Making sense of a trip: Katya Sivak talks about psychedelic integration therapy

The Vancouver counsellor has been providing this approach to psychedelic experiences since 2012


Katya Sivak is the founder of the Within Counselling Therapy Collective.


Katya Sivak, a registered clinical counsellor, often hears something about going on a psychedelic trip.

“In many circumstances, they say that ingesting psychedelics is 30 percent of the work, and the integration is 70 percent,” Sivak told CannCentral in a phone interview.

The founder of the Vancouver-based Within Counselling Therapy Collective is very much into this subject.

Since 2012, the UBC- and University of Victoria–educated counsellor has been providing what is known as psychedelic integration therapy.

She works with people who have had a psychedelic experience.

It’s like waking up from an “amazing dream”, Sivak explained.

“All of a sudden, you have some insight or something changed and when you have some new knowledge or some new understanding, the question now is: how do I bring this into my daily life? How do I change my life? How do I change my behaviour?” Sivak said.

According to her, people seek psychedelic integration therapy for different purposes.

“A lot of people are using this for healing. They’re using this to improve their lives. Sometimes, to improve their relationships,” she said.

In a number of cases, people simply want to talk about their experience.

“Some people describe it as like living in another lifetime, and sometimes they just need to talk to someone about what they have seen, what they have experienced,” according to Sivak.

Sivak also recognized that for some, psychedelic use is just for fun, and so they find no need for integration.

“You have the experience, but then it fades away. And nothing changes,” she said.

While psychedelics can produce pleasant experiences, some also encounter bad trips.

“Sometimes I do get people who had very negative experiences, and what they’re going through is actually as if they experienced a traumatic event,” Sivak said. “So they’re actually seeking trauma therapy after their experience.”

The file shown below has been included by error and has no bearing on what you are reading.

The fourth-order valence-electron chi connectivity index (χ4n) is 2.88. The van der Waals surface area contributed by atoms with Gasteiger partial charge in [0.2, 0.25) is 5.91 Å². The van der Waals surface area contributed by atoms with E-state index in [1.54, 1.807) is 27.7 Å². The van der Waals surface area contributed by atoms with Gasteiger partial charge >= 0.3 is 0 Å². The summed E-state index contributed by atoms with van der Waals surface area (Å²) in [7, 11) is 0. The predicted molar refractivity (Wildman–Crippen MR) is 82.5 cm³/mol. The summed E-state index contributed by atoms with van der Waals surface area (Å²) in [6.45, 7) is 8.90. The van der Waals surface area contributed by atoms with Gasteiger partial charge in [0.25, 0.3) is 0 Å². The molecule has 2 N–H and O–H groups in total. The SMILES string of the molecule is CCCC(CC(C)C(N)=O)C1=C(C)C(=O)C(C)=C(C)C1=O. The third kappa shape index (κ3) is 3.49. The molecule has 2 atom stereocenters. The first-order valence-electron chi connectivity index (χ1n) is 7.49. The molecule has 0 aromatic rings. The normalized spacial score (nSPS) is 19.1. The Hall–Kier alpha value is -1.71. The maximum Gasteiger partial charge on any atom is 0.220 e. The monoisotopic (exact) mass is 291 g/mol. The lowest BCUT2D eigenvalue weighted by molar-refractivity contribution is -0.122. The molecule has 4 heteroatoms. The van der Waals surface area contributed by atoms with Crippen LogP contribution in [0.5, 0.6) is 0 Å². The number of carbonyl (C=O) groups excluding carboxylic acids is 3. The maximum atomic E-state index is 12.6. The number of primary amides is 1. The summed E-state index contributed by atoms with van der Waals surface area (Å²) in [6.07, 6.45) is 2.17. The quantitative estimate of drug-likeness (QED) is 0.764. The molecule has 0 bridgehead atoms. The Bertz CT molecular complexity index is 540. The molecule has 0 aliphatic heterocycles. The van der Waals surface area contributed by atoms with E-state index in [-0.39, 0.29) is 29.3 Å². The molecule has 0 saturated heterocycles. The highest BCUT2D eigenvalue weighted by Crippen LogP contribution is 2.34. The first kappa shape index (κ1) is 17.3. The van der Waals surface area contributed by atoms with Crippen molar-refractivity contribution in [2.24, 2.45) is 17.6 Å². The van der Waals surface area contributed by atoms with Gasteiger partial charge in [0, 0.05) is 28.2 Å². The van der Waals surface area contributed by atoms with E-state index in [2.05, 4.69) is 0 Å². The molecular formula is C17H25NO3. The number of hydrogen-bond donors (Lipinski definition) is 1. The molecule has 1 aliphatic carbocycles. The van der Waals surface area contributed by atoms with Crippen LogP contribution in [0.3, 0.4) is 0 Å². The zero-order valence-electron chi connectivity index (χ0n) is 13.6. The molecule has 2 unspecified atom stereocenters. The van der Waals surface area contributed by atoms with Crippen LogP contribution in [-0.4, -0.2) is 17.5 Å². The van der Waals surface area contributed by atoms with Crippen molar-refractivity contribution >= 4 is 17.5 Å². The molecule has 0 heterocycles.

According to her, people having bad trips see “disturbing images”, and “sometimes, disturbing memories show up from the past”.

“I don’t actually go digging with clients if it is actually true or if this was just a dream, like you dreamed about something,” she said.

For example, images of rape show up and “a lot of people go, like, ‘Oh, I don’t remember that it happened.’ Sometimes, it’s very clear, and ‘Now I actually remember and I know this happened,’” Sivak related.

Sivak has a psychology degree from UBC, and a master’s degree in counselling psychology from UVic.

According to Sivak, people trying to make sense of their psychedelic experiences want to talk to someone who is “not going to look at them funny”.

“It’s kind of like someone is coming in for therapy and they lived a polyamorous relationship, which is very unconventional, and you want to talk to someone who is not going to judge you,” she said.

Her therapy sessions do not involve use of psychedelics. During therapy, she does not suggest psychedelics. She does not advise clients on where and how to procure controlled substances.

Understanding a psychedelic experience can sometimes be like figuring out dreams.

“When you receive a dream, there’s a theory that it comes from our subconscious,” Sivak said, “that our subconscious is sending a message to us, so we can work with those images to understand what’s happening in our lives.”

“It really comes from you. No one else,” she continued. “The messages are from yourself.”

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